Because there was money to be had by members of a fraternity who were genuinely in need, a brisk business grew of con-men who traveled around posing as Masons and trying to get relief (in the form of money) provided by various Masonic organizations in the different towns and cities they visited. The Masonic Relief Association published an "Official Warning Circular" on a regular basis (a number of which we also have in our collection), that warned various Masonic relief organizations about some of the con men that might come their way. The Album of Masonic Impostors is a bit of a rogues' gallery of some of these men.

Call me soft-hearted, but when I see these photos, like the one of C.S. Salisbury above, I wonder what desperate circumstances drove men like him to resort to becoming "Masonic Impostors."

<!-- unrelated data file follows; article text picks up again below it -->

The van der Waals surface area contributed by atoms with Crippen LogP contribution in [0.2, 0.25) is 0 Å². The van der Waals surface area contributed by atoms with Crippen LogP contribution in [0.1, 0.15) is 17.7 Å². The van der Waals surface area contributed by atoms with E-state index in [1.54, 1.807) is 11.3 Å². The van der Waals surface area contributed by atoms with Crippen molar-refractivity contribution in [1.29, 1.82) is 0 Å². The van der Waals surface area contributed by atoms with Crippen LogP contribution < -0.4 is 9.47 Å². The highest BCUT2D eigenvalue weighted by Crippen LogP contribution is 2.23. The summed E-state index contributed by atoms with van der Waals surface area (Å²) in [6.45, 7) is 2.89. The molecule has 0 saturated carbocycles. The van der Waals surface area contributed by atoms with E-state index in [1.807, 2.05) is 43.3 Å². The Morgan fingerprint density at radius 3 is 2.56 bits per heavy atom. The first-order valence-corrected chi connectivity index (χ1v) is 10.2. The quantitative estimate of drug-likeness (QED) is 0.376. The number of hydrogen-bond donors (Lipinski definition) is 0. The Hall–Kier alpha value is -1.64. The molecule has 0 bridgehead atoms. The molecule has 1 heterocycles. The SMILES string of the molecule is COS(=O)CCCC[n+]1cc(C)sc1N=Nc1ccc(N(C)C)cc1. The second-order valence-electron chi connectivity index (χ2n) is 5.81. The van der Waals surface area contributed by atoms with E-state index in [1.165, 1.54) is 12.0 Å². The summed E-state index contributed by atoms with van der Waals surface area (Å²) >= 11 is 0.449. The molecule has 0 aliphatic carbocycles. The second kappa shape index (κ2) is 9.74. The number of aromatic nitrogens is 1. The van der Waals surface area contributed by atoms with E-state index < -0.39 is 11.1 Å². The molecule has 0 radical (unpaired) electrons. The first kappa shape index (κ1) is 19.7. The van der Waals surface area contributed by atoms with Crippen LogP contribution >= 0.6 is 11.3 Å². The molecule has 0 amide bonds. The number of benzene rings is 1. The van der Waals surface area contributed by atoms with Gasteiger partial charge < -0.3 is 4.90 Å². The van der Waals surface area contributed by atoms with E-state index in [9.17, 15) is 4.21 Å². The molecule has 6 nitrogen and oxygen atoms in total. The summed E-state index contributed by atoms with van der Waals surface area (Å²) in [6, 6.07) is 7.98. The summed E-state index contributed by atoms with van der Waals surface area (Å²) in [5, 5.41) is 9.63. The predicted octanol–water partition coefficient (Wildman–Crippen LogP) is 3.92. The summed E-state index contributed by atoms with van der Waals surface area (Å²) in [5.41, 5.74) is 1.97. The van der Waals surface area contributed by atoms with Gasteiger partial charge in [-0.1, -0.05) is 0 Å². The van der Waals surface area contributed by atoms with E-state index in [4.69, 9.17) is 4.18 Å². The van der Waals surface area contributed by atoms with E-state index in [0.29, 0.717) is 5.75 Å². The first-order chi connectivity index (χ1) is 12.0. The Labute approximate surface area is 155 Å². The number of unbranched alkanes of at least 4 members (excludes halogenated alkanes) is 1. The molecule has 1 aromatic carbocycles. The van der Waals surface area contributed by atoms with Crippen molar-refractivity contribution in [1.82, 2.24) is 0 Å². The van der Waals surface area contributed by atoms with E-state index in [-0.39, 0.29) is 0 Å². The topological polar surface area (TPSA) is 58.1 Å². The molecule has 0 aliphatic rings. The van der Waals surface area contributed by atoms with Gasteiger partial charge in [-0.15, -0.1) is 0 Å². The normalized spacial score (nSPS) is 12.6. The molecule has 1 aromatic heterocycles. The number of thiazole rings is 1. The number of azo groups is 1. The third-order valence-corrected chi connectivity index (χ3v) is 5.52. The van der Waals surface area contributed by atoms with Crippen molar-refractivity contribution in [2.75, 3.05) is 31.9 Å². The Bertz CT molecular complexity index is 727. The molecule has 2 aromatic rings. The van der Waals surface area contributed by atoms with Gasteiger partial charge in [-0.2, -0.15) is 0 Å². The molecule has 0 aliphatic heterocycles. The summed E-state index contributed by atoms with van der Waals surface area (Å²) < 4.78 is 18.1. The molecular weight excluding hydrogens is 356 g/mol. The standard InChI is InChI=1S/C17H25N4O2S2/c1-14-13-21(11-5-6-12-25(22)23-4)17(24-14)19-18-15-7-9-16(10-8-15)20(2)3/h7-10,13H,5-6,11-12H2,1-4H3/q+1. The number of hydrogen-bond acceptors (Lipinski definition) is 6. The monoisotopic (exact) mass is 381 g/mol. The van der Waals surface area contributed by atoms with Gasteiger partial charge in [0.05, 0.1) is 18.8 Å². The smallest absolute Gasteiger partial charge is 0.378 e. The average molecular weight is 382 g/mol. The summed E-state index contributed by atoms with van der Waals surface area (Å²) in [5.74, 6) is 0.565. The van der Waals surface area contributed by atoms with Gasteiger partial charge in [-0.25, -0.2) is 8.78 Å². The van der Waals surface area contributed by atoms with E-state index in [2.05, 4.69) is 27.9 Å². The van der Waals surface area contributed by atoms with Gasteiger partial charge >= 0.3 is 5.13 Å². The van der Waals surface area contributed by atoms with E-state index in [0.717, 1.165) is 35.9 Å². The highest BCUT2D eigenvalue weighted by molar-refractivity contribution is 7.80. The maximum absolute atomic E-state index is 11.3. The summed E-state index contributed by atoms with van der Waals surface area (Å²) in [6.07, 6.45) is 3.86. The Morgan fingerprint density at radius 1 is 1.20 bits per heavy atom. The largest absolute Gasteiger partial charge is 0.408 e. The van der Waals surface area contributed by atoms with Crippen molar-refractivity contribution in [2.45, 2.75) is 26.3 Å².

If you want to learn more about the role of Masonic and fraternal organizations in providing "relief" and social services, we've got a number of great resources. A great place to start is:

Beito, David T. From Mutual Aid to the Welfare State: Fraternal Societies and Social Services, 1890-1967. Chapel Hill, N.C. : University of North Carolina Press, 2000.
Call number:44 .B423 2000


Welcome everyone!

We're starting this blog because we want to hear from you. We also want to take the opportunity to open up the stacks a bit, in a way, and share more of our collections with you. We're hoping that through this blog you'll tell us what you think and that a conversation can take off from there.